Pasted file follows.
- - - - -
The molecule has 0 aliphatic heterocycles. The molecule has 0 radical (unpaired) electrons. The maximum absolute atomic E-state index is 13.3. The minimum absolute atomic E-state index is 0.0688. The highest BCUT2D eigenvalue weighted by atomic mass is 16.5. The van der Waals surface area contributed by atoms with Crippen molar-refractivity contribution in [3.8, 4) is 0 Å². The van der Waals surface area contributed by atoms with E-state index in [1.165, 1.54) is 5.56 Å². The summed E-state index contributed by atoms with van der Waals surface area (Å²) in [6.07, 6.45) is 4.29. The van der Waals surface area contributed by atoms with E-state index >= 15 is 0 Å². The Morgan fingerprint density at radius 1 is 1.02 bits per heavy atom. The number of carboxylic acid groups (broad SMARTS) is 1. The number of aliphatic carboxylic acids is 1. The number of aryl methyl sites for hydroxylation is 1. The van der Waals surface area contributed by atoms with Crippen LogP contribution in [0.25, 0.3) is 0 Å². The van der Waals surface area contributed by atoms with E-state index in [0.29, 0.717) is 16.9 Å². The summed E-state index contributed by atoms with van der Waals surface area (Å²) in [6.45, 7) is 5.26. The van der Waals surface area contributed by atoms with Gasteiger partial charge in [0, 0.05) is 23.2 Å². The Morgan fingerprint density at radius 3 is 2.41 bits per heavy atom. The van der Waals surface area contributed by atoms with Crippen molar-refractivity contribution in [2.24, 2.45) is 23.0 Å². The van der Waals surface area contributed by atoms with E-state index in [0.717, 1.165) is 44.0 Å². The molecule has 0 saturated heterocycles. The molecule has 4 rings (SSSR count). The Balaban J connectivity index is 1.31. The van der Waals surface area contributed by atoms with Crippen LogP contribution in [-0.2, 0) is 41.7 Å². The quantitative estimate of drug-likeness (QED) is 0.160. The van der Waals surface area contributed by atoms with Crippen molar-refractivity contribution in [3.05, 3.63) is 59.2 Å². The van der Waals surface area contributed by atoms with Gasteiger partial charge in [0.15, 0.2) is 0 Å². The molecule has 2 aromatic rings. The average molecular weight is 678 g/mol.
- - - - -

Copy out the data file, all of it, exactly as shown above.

The molecule has 0 aliphatic heterocycles. The molecule has 0 radical (unpaired) electrons. The maximum absolute atomic E-state index is 13.3. The minimum absolute atomic E-state index is 0.0688. The highest BCUT2D eigenvalue weighted by atomic mass is 16.5. The van der Waals surface area contributed by atoms with Crippen molar-refractivity contribution in [3.8, 4) is 0 Å². The van der Waals surface area contributed by atoms with E-state index in [1.165, 1.54) is 5.56 Å². The summed E-state index contributed by atoms with van der Waals surface area (Å²) in [6.07, 6.45) is 4.29. The van der Waals surface area contributed by atoms with E-state index >= 15 is 0 Å². The Morgan fingerprint density at radius 1 is 1.02 bits per heavy atom. The number of carboxylic acid groups (broad SMARTS) is 1. The number of aliphatic carboxylic acids is 1. The number of aryl methyl sites for hydroxylation is 1. The van der Waals surface area contributed by atoms with Crippen LogP contribution in [0.25, 0.3) is 0 Å². The van der Waals surface area contributed by atoms with E-state index in [0.29, 0.717) is 16.9 Å². The summed E-state index contributed by atoms with van der Waals surface area (Å²) in [6.45, 7) is 5.26. The van der Waals surface area contributed by atoms with Gasteiger partial charge in [0, 0.05) is 23.2 Å². The Morgan fingerprint density at radius 3 is 2.41 bits per heavy atom. The van der Waals surface area contributed by atoms with Crippen molar-refractivity contribution in [2.24, 2.45) is 23.0 Å². The van der Waals surface area contributed by atoms with E-state index in [0.717, 1.165) is 44.0 Å². The molecule has 0 saturated heterocycles. The molecule has 4 rings (SSSR count). The Balaban J connectivity index is 1.31. The van der Waals surface area contributed by atoms with Crippen LogP contribution in [-0.2, 0) is 41.7 Å². The quantitative estimate of drug-likeness (QED) is 0.160. The van der Waals surface area contributed by atoms with Crippen molar-refractivity contribution in [3.05, 3.63) is 59.2 Å². The van der Waals surface area contributed by atoms with Gasteiger partial charge in [0.15, 0.2) is 0 Å². The molecule has 2 aromatic rings. The average molecular weight is 678 g/mol.